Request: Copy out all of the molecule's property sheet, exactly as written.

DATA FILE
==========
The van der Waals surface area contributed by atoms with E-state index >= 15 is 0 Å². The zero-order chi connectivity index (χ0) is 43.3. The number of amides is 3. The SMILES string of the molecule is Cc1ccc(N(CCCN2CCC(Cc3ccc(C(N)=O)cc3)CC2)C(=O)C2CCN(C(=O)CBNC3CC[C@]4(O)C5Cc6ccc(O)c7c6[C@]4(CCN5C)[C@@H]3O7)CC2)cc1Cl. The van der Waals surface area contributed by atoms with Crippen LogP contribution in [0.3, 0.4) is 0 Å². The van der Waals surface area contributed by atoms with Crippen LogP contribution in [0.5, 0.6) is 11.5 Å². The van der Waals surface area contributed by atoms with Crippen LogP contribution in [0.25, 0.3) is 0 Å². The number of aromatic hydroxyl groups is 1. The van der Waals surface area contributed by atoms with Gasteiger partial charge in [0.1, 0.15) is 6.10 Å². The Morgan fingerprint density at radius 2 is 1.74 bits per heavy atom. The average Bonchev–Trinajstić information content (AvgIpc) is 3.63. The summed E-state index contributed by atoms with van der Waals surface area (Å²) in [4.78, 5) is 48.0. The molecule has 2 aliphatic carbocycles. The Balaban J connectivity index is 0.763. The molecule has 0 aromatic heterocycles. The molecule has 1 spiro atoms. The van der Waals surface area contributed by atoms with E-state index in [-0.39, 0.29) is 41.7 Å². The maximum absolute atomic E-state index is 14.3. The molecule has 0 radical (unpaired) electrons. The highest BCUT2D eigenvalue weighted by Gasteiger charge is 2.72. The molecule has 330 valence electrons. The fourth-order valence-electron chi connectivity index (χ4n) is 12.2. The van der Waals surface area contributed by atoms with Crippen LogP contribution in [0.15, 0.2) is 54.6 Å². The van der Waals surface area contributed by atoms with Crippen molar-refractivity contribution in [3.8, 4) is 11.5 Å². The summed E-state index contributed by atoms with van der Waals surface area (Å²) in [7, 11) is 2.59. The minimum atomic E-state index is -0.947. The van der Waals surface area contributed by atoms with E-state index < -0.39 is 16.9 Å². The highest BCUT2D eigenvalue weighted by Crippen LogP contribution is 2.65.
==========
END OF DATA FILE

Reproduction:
The van der Waals surface area contributed by atoms with E-state index >= 15 is 0 Å². The zero-order chi connectivity index (χ0) is 43.3. The number of amides is 3. The SMILES string of the molecule is Cc1ccc(N(CCCN2CCC(Cc3ccc(C(N)=O)cc3)CC2)C(=O)C2CCN(C(=O)CBNC3CC[C@]4(O)C5Cc6ccc(O)c7c6[C@]4(CCN5C)[C@@H]3O7)CC2)cc1Cl. The van der Waals surface area contributed by atoms with Crippen LogP contribution in [0.3, 0.4) is 0 Å². The van der Waals surface area contributed by atoms with Crippen LogP contribution in [0.5, 0.6) is 11.5 Å². The van der Waals surface area contributed by atoms with Crippen LogP contribution in [0.25, 0.3) is 0 Å². The number of aromatic hydroxyl groups is 1. The van der Waals surface area contributed by atoms with Gasteiger partial charge in [0.1, 0.15) is 6.10 Å². The Morgan fingerprint density at radius 2 is 1.74 bits per heavy atom. The average Bonchev–Trinajstić information content (AvgIpc) is 3.63. The summed E-state index contributed by atoms with van der Waals surface area (Å²) in [4.78, 5) is 48.0. The molecule has 2 aliphatic carbocycles. The Balaban J connectivity index is 0.763. The molecule has 0 aromatic heterocycles. The molecule has 1 spiro atoms. The van der Waals surface area contributed by atoms with E-state index in [-0.39, 0.29) is 41.7 Å². The maximum absolute atomic E-state index is 14.3. The molecule has 0 radical (unpaired) electrons. The highest BCUT2D eigenvalue weighted by Gasteiger charge is 2.72. The molecule has 330 valence electrons. The fourth-order valence-electron chi connectivity index (χ4n) is 12.2. The van der Waals surface area contributed by atoms with Crippen LogP contribution in [0.15, 0.2) is 54.6 Å². The van der Waals surface area contributed by atoms with Crippen molar-refractivity contribution in [3.8, 4) is 11.5 Å². The summed E-state index contributed by atoms with van der Waals surface area (Å²) in [7, 11) is 2.59. The minimum atomic E-state index is -0.947. The van der Waals surface area contributed by atoms with E-state index < -0.39 is 16.9 Å². The highest BCUT2D eigenvalue weighted by Crippen LogP contribution is 2.65.